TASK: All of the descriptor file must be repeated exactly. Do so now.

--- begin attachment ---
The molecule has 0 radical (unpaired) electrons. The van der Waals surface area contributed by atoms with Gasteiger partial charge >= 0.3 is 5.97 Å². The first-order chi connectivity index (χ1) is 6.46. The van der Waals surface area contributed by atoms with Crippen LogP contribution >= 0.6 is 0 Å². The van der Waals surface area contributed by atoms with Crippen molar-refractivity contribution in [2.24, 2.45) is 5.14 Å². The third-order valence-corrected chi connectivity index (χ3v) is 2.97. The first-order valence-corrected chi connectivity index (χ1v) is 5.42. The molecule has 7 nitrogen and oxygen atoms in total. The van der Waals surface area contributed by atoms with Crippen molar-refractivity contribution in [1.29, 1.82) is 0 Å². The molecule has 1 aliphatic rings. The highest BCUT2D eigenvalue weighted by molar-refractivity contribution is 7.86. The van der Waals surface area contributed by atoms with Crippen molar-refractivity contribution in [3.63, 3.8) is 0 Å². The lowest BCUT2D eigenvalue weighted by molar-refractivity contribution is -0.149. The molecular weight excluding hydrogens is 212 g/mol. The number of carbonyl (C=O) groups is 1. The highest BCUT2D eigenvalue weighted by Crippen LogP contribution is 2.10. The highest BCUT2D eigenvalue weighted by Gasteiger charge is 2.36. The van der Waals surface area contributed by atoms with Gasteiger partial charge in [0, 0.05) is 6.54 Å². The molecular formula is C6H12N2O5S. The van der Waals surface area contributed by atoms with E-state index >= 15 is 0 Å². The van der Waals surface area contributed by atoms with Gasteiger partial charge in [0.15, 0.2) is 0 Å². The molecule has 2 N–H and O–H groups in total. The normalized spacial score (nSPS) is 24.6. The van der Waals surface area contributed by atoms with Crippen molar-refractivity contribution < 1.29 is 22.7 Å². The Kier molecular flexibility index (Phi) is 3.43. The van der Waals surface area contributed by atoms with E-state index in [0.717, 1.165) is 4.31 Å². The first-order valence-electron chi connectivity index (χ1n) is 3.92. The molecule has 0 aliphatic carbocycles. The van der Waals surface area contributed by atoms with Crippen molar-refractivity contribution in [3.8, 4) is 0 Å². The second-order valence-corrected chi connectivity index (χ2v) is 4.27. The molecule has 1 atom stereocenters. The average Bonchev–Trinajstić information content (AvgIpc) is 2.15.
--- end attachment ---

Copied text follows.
The molecule has 0 radical (unpaired) electrons. The van der Waals surface area contributed by atoms with Gasteiger partial charge >= 0.3 is 5.97 Å². The first-order chi connectivity index (χ1) is 6.46. The van der Waals surface area contributed by atoms with Crippen LogP contribution >= 0.6 is 0 Å². The van der Waals surface area contributed by atoms with Crippen molar-refractivity contribution in [2.24, 2.45) is 5.14 Å². The third-order valence-corrected chi connectivity index (χ3v) is 2.97. The first-order valence-corrected chi connectivity index (χ1v) is 5.42. The molecule has 7 nitrogen and oxygen atoms in total. The van der Waals surface area contributed by atoms with Crippen molar-refractivity contribution in [1.29, 1.82) is 0 Å². The molecule has 1 aliphatic rings. The highest BCUT2D eigenvalue weighted by molar-refractivity contribution is 7.86. The van der Waals surface area contributed by atoms with Crippen molar-refractivity contribution in [3.63, 3.8) is 0 Å². The lowest BCUT2D eigenvalue weighted by molar-refractivity contribution is -0.149. The molecular weight excluding hydrogens is 212 g/mol. The number of carbonyl (C=O) groups is 1. The highest BCUT2D eigenvalue weighted by Crippen LogP contribution is 2.10. The highest BCUT2D eigenvalue weighted by Gasteiger charge is 2.36. The van der Waals surface area contributed by atoms with Gasteiger partial charge in [0, 0.05) is 6.54 Å². The molecular formula is C6H12N2O5S. The van der Waals surface area contributed by atoms with E-state index >= 15 is 0 Å². The van der Waals surface area contributed by atoms with Gasteiger partial charge in [0.15, 0.2) is 0 Å². The molecule has 2 N–H and O–H groups in total. The normalized spacial score (nSPS) is 24.6. The van der Waals surface area contributed by atoms with Crippen molar-refractivity contribution < 1.29 is 22.7 Å². The Kier molecular flexibility index (Phi) is 3.43. The van der Waals surface area contributed by atoms with E-state index in [0.717, 1.165) is 4.31 Å². The first-order valence-electron chi connectivity index (χ1n) is 3.92. The molecule has 0 aliphatic carbocycles. The van der Waals surface area contributed by atoms with Crippen molar-refractivity contribution in [3.8, 4) is 0 Å². The second-order valence-corrected chi connectivity index (χ2v) is 4.27. The molecule has 1 atom stereocenters. The average Bonchev–Trinajstić information content (AvgIpc) is 2.15.